When you get to the dashboard for the first time, you’ll be asked to complete the registration process. Click “start the process.” This will take you through the onboarding process where you enter your personal information, give power of attorney to Incogni and verify your email. Complete the onboarding process by inputting your data.
- Choose a Subscription Plan
Once you’ve completed the onboarding process and have verified your email, you’ll need to choose a subscription plan. The annual plan gives you a 50% discount, and is a good idea if you want to remove your information for good. Choose a subscription plan and click “continue.” Pay using your payment method of choice, and you’ll be taken back to the dashboard.
Sending Data Removal Requests With Incogni
With Incogni, everything is automated — including the sending of data removal requests. As soon as you’re done with the onboarding process, you head to the dashboard, where you can see how many requests were sent and how many of them are in progress or completed. Note that Incogni can’t have multiple email addresses or physical addresses on one account.
Switching to the detailed view from the top menu bar gives you a list of all the data brokers Incogni has reached out to. You can see the sent requests, the in-progress requests and the completed requests. You can also see the company, how sensitive the data it collects is, plus a category and brief description for each company.
A thing to keep in mind: If you see that most of your requests are still in progress, you may need to give them time. Incogni gives brokers 45 days to comply with the request — by GDPR and CCPA law, data brokers need to process requests within the 30-to-45 day period.
After 45 days, Incogni will send a repeat request. Even if you opted for a 30-day subscription, Incogni will complete any removal status updates that come in afterward from brokers.
Setting Up Repeat Requests
Just like with the initial removal request, repeat requests are also automated with Incogni. You don’t have to lift a finger — just let the tool finish its first round of requests, and if a request is rejected for some reason, Incogni will automatically send a new one to the data broker.
Currently, California has a law known as the California Consumer Privacy Act (CCPA). It ensures that data brokers comply with removal requests; otherwise, they face financial penalties. There are other states that are preparing similar legislation, considering the CCPA only applies to residents of California.
Why Does Incogni Need Power of Attorney?
As part of the process, Incogni requires you to sign a power of attorney, and a very limited one at that. Since Incogni makes the removal requests rather than you personally, data brokers need a way to verify the legitimacy of said requests. Otherwise, anyone could send a request in your name and ask for data removal.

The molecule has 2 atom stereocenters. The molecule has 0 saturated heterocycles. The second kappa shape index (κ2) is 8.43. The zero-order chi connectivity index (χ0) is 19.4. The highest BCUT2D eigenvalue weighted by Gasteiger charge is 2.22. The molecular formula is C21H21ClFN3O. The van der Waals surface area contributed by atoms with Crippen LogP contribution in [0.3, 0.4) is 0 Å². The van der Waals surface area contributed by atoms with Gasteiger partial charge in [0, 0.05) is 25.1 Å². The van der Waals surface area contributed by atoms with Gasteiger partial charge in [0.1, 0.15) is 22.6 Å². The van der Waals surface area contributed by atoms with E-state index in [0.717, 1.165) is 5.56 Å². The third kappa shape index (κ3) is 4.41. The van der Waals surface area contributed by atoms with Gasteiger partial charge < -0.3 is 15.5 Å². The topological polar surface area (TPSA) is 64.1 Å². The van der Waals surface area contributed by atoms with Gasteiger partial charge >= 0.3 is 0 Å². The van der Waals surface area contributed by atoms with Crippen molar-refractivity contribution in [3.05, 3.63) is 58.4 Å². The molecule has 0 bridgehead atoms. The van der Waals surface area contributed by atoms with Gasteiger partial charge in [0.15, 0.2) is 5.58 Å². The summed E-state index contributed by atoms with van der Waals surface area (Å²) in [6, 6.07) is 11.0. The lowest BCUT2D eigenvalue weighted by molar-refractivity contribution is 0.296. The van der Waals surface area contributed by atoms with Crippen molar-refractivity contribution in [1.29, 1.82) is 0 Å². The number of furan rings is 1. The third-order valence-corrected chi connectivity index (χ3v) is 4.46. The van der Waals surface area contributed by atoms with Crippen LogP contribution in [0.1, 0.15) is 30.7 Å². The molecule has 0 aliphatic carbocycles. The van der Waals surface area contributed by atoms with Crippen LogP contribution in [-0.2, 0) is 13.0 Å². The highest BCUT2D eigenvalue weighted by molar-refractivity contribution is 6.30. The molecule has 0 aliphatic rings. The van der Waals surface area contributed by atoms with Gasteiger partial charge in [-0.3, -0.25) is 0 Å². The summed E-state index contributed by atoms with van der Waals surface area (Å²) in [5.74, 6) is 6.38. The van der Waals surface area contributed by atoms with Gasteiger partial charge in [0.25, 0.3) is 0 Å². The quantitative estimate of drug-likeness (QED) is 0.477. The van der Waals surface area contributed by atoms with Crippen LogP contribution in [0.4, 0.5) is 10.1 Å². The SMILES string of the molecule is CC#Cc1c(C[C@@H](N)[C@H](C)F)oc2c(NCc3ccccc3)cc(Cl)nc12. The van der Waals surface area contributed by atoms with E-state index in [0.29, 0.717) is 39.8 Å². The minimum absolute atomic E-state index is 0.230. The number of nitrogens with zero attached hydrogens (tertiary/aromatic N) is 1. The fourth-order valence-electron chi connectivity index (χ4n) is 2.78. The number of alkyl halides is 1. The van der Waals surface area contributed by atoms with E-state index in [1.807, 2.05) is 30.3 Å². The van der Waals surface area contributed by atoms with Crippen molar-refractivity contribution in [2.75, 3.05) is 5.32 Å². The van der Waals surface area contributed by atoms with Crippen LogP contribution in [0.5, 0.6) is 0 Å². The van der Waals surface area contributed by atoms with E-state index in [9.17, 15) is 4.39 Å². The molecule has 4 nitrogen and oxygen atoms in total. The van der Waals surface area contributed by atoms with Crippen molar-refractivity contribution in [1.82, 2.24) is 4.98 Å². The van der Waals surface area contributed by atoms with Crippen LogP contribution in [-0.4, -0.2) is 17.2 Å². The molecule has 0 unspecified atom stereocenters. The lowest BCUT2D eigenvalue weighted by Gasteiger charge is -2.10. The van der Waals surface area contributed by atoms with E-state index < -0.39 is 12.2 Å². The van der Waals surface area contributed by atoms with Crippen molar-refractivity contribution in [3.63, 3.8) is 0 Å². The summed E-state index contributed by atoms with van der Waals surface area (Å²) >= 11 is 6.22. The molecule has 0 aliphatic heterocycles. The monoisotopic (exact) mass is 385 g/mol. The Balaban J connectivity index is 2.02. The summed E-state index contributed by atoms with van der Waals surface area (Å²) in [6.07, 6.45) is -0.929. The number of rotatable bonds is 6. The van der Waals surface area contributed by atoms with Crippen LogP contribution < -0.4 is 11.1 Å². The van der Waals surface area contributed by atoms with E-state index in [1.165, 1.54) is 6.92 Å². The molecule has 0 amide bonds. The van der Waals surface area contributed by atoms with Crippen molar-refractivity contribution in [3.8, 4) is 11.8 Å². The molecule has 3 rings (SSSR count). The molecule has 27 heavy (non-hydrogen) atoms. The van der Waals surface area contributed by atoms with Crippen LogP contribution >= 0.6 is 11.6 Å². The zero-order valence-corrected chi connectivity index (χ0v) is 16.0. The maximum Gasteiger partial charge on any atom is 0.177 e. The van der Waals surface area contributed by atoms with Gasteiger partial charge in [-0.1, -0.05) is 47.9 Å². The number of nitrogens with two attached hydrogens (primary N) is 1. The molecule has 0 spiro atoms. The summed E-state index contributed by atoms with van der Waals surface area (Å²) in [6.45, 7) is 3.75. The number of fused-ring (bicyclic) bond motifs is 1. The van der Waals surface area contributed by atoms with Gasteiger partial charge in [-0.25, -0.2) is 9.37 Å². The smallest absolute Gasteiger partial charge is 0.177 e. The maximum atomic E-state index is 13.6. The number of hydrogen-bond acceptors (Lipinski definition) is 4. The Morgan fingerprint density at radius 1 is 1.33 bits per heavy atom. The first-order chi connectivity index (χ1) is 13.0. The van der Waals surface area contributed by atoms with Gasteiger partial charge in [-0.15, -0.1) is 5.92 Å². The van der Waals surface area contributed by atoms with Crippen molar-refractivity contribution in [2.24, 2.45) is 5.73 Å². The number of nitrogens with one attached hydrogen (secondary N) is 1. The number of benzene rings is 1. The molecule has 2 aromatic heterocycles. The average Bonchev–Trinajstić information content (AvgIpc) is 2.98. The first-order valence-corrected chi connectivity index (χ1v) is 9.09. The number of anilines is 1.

Power of attorney is proof of your authorization of Incogni to make removal requests on your behalf. The options in scope are an authorization to contact data brokers and send a removal request, as well as submit complaints to local agencies in the event the brokers refuse to comply. Once you stop using Incogni, this legal agreement loses all power.
What Else Should You Do to Protect Your Privacy?
Even though data removal is a great idea in theory, there are a few notable shortcomings. The most obvious limitation is the fact that data brokers can just acquire your data again once you’ve sent a removal request.
To deal with this, software like Incogni monitors any removal requests sent, and will send a new request if it finds your data on a data broker website.
It’s also worth mentioning that new data broker sites pop up very often, and it’s sometimes impossible for software to keep track of all of them. Even if you remove your information from data broker sites with a tool like Incogni, some of it may still be left in data broker databases.
You shouldn’t rely on data privacy management software alone. To keep your personal data private, you should also use tools such as virtual private networks (VPNs), and be cautious where you input your personal information. Phishing scams are very common nowadays, and they’re an easy way for attackers to obtain sensitive information if you aren’t careful.
What Is a Phishing Scam?
A phishing scam is a type of social engineering attack in which the attacker aims to acquire sensitive information from the victim. This is usually done via fake log-in screens or fraudulent messages that are made to look like you’re giving your information to a well-known source. Attackers may attempt to get anything from social media login information to your banking details.
The first thing to do if you want to protect yourself from phishing scams is to be careful where you input your data. If a website seems like it’s not what it claims to be and asks for personal information, avoid it.
To add to this, you can protect yourself from phishing scams by using antivirus software, which offers real-time phishing protection.
Keeping your personal information away from the prying eyes of the biggest data brokers out there is a challenge, especially in a world where it’s almost impossible to not have a digital footprint. It is possible, however, to regain control over your information and try to remove any information you don’t want data brokers to have.
Incogni is a great way to automate the tedious process of removing yourself from data collection sites and getting your online accounts in order. It’s not a be-all and end-all solution, though, and you’ll still need to be careful what you do with your personal information if you want it to remain private. Alternatively, you could look into DeleteMe, which is a more expensive option that does a great job.
Have you tried removing your data from data brokers’ databases? Which approach do you prefer when you need to opt out, manual or automated? Let us know in the comments and as always, thank you for reading.